Forensic Odontologist must earn a Doctor of Dental Science (DDS) degree to become a dentist. More extensive training is required in the techniques and methods of forensic odontology, along with hands-on experience, often by observing a more senior professional. To become board certified by the American Academy of Forensic Sciences, a forensic odontologist must accumulate 350 qualification points by attending meetings and other professional development programs, work 25 cases, and pass a qualifying exam. They are usually well paid, grossing an average well over $100,000 per year. This due largely in part to their medical training and their private medical practices. Few actually work exclusively as a forensic dentist and instead perform forensic services in addition to their general practices.
Forensic Odontology is the proper handling, examination and evaluation of dental evidence, which can then be presented in the interest of justice. They are involved in aiding investigative agencies to identify recovered human remains in addition to the identification of whole or fragmented bodies. Forensic dentist may also be asked to assist in determining race, age, occupation, and previous dental history of unidentified human beings. They are responsible for six main areas of pract...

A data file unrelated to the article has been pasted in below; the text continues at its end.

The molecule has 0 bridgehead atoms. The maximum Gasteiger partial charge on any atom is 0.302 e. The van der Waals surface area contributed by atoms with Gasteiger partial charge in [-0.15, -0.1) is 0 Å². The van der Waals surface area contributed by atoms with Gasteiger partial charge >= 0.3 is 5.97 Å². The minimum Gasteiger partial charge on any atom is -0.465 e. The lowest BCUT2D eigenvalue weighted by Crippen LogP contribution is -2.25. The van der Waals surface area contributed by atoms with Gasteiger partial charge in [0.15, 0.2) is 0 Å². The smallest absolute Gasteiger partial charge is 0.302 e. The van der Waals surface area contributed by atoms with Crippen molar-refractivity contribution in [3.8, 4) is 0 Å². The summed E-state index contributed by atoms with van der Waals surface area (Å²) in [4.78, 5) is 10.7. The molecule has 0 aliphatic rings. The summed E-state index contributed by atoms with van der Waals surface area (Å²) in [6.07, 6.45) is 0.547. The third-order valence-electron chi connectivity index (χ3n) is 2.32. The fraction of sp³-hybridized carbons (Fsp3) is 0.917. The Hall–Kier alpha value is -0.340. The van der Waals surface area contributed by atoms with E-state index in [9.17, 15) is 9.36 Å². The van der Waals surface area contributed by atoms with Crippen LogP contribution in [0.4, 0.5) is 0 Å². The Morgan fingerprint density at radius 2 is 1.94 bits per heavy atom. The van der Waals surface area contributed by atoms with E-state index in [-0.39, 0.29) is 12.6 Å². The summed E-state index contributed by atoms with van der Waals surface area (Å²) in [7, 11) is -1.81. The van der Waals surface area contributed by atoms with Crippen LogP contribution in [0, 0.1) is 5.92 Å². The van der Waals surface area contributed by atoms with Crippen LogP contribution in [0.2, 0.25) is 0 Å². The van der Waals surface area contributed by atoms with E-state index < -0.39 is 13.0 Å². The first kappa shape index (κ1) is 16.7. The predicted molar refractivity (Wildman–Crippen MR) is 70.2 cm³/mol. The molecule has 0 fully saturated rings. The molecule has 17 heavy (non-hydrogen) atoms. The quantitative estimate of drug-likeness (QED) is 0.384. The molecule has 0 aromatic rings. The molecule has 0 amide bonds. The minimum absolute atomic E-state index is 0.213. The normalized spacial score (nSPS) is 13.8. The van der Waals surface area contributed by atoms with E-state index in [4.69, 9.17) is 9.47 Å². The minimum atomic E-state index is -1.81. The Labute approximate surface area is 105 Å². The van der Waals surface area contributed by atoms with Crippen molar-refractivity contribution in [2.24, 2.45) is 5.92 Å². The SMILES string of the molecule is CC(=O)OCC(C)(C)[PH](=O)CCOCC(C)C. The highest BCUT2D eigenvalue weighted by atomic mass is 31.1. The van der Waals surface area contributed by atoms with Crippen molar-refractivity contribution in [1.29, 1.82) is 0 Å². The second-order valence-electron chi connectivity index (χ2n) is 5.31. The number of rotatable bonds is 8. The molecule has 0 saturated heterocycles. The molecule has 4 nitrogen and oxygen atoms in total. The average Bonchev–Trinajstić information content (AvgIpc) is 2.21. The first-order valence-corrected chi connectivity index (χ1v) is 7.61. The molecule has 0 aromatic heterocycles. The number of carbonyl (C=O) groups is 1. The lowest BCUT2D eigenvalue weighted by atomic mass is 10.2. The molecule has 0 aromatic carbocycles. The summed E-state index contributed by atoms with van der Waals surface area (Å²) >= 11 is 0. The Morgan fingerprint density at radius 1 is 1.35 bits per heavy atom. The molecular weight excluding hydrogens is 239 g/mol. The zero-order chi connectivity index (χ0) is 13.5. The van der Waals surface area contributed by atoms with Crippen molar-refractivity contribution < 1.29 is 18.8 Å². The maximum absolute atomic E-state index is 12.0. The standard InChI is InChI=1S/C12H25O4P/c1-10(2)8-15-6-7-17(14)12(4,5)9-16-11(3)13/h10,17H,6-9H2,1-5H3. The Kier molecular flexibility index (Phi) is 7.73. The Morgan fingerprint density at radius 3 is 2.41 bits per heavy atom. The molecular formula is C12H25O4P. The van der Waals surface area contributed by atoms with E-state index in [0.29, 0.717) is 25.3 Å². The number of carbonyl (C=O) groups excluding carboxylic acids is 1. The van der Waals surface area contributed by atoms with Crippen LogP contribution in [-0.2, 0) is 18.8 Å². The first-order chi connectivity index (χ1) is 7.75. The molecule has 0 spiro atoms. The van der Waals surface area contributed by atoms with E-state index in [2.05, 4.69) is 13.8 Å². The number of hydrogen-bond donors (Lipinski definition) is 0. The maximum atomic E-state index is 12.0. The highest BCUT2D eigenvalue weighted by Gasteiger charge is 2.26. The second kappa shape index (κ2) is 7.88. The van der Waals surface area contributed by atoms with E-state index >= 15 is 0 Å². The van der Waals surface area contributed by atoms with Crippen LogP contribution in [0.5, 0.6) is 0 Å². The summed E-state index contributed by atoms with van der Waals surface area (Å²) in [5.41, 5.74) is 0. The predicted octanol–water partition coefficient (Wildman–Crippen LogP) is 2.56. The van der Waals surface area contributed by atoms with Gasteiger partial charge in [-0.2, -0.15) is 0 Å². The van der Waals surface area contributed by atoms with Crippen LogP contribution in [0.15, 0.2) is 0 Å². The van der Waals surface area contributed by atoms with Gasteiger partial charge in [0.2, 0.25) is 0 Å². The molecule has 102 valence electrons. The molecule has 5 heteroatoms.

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...which sponsors the removal of bitten tissue for microscopic examination. Others use advanced techniques such as scanning electron microscopy, computer-enhanced digitization, and xeroradiology. Computerized bite analysis software also exists. Once a suspect is apprehended, the forensic dentist makes one or more impressions of the suspect’s teeth, comparing then to the recorded bite marks, and if called to testify, renders an opinion of the probability of a match.
Though being a dentist came seem rather dull, the roll of a forensic odontologist seems pretty interesting. Being able to give “life” back to those who had it stolen from them or to at least get them the justice they deserve just by analyzing their teeth or bite marks is amazing. Forensic odontologists do not get recognized nearly enough for what they do when it comes helping out in the forensic crime labs.
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